So chatting with a colleague about some git tricks this week I discovered that not everyone was aware you could change the bash prompt to give certain git status, such as branch, and things like if you’re in merge/am/bisect modes etc. I’ve had the pieces in my .bashrc for so long I had literally got to the point it was assumed functionality that every one has enabled.
The following snippet is what I have in my ~/.bashrc:
# git branch display
export PS1='[\[\e[0;32m\]\u\[\e[0m\]@\[\e[0;35m\]\h\[\e[0m\] \W\[\e[0;33m\]$(__git_ps1 " (%s)")\[\e[0m\]]\[\e[0;32m\]\$ \[\e[0m\]'
And with that you get a more useful prompt that looks like the prompt below, in this case merging bits, for all git repos with added colours too!:
[peter@localhost linux (master *+|MERGING)]$
I recently managed to break the network on my VM that hosts this blog. Basically I removed the NetworkManager-initscripts-ifcfg-rh package because I don’t use the old style ifcfg configuration anywhere else and I had forgotten how long I’d had this VM. So I went into the web console, manually bought up the network with ip commands and reinstalled the package but it made no difference. Oh well! Time to just move it to the new config so I just worked out the nmcli options for all the bits in the old ifcfg. This VM network is nothing special, it’s basically dual IPv4/IPv6 interface with associated DNS.
Step 1: Show existing connections:
$ sudo nmcli c
NAME UUID TYPE DEVICE
eth0 a603bba7-fad8-3c71-9d4c-2cd5dc50e114 ethernet eth0
Step 2: Delete existing connection:
$ sudo nmcli c del a603bba7-fad8-3c71-9d4c-2cd5dc50e114
Step 3: Create a new connection (Note the IP addresses are random, the DNS servers are the Google public ones):
$ sudo nmcli c add type ethernet ifname eth0 con-name eth0 mac 80:00:00:ab:cd:ef ip4 192.168.10.6/24 gw4 192.168.10.1 ip6 fe80::b257:377c:e7b3:29ed/64 gw6 2A03:B0C0:0003:00D0:0000:0000:0000:0001 ipv4.dns "220.127.116.11 18.104.22.168" ipv6.dns "2001:4860:4860::8888 2001:4860:4860::8844"
Now the blog is back! The new connection is stored in /etc/NetworkManager/system-connections/eth0.nmconnection
There’s a bunch of howto’s on the internet for increasing the size of a virtual disk of a VM. Of course the best is to use the very useful libguestfs-tools options but there’s been some improvement in tools like sfdisk so I thought I’d document what I did for reference using tools I already had installed.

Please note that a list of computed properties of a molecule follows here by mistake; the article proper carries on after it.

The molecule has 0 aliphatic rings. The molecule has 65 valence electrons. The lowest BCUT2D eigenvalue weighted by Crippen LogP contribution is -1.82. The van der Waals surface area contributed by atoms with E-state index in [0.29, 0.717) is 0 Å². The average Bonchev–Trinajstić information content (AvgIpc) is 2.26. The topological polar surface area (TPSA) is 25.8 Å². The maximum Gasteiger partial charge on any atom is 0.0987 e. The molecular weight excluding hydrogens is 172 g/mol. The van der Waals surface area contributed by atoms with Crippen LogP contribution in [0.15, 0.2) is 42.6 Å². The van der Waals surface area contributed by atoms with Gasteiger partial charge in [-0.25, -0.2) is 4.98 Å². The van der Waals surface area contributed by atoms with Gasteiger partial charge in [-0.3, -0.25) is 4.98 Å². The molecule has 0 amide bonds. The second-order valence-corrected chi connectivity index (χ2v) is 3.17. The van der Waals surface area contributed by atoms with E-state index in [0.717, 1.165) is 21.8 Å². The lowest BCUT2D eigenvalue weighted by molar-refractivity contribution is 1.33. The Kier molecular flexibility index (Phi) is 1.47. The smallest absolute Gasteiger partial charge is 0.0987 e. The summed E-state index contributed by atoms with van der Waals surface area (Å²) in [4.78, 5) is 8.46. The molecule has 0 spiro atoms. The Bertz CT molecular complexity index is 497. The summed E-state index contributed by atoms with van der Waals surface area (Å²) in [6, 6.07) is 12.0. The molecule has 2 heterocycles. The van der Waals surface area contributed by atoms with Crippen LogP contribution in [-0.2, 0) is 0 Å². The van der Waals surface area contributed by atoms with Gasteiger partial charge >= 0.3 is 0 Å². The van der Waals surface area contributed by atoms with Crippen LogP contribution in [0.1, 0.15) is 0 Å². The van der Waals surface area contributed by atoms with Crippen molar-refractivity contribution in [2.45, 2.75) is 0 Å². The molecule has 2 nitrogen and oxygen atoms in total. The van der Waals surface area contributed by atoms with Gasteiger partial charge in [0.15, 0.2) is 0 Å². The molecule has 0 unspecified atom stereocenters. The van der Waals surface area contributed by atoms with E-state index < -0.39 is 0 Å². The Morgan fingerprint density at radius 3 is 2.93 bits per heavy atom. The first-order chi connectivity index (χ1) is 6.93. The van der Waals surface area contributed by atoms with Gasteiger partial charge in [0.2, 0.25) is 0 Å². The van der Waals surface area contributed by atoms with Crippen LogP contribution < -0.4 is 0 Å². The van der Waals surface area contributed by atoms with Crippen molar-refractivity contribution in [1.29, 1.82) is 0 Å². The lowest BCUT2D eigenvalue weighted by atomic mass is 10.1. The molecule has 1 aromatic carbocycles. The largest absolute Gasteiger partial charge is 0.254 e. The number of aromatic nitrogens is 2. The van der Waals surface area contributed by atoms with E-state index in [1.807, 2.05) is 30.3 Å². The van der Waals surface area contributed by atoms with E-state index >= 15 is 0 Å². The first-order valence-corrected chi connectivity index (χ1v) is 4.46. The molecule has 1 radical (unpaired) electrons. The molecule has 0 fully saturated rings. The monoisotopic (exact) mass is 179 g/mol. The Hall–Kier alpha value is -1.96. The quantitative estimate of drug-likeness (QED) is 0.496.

First shutdown the VM. Once it’s shutdown you need to work out where the disk is located. As this VM is running from my local machine and is just using a raw disk this is straight forward. You can get the details from the virt-manager GUI or virsh dumpxml VM-Name.
Next up we use qemu-img, it’s installed by default with the libvirt stack, to add the extra space we need, in theory this can be done with the VM online, this is a random test VM so online time doesn’t matter, and of course if the VM matters to you there should be a proper backup done first! The fdisk isn’t necessary, it just allows you to see that the extra space is there.
# qemu-img resize /var/lib/libvirt/images/VM-Name.raw +4G
# fdisk -l /var/lib/libvirt/images/VM-Name.raw
Disk /var/lib/libvirt/images/VM-Name.raw: 8 GiB, 8589934592 bytes, 16777216 sectors
Units: sectors of 1 * 512 = 512 bytes
Sector size (logical/physical): 512 bytes / 512 bytes
I/O size (minimum/optimal): 512 bytes / 512 bytes
Disklabel type: dos
Disk identifier: 0xe8b201aa
Device Boot Start End Sectors Size Id Type
/var/lib/libvirt/images/VM-Name.raw1 * 2048 2099199 2097152 1G 83 Linux
/var/lib/libvirt/images/VM-Name.raw2 2099200 8388607 6289408 3G 83 Linux
Now power up the VM, login as root (or use sudo) for the next bits on the VM. The sfdisk tool has had a bunch of improvements over the last few years for partitioning. If you’ve not used it or looked at it recently I recommend checking the well written man page. Here I’m just expanding last partition (partition 2) on the disk to the maximum size the disk offers. For all the other possibilities “man sfdisk” is your friend!
# echo ", +" | sfdisk -N 2 /dev/vda --no-reread
# resize2fs /dev/vda2
And with that you should be good to go, df and friends will show you the new space, no reboot needed! The VM I have here is very basic partitions, no LVM etc so straight forward, if you have LVM there’s lots of docs on how to deal with that elsewhere.
HTTP/2 is the new version of the well known HTTP protocol which has been at the venerable 1.1 since late last century. Version 2 was derived out of Google’s SPDY protocol and it’s a binary protocol over the text based 1.1. It introduces a bunch of improvements including reducing latency, multiplexing, and server push. There’s some useful improvements that will be great for things like apps that use WebSockets. The Apache httpd daemon has included complete support for HTTP/2 since the 2.4.17 release in the form of mod_http2.
First you should configure your site with SSL, I suggest using LetsEncrypt/certbot as documented in this Fedora Magazine article.
Then you need to make sure the module is loaded, at least in Fedora 25 this is enabled in /etc/httpd/conf.modules.d/00-base.conf by default:
LoadModule http2_module modules/mod_http2.so
Then you just need to enable the protocol in either the general configuration or in specific VirtualHost directives for specific sites:
# for a https server
Protocols h2 http/1.1
# for a http server
Protocols h2c http/1.1
Then it’s just a systemctl restart httpd to make the changes take effect.
To test whether you’re serving over HTTP/2 you can test using this HTTP/2 testing site or with the OpenSSL client (check for “ALPN protocol: h2” in the output) with the following command:
openssl s_client -alpn h2 -connect HOSTNAME:443
Note: HTTP/2 is not currently supported in the httpd shipped in RHEL.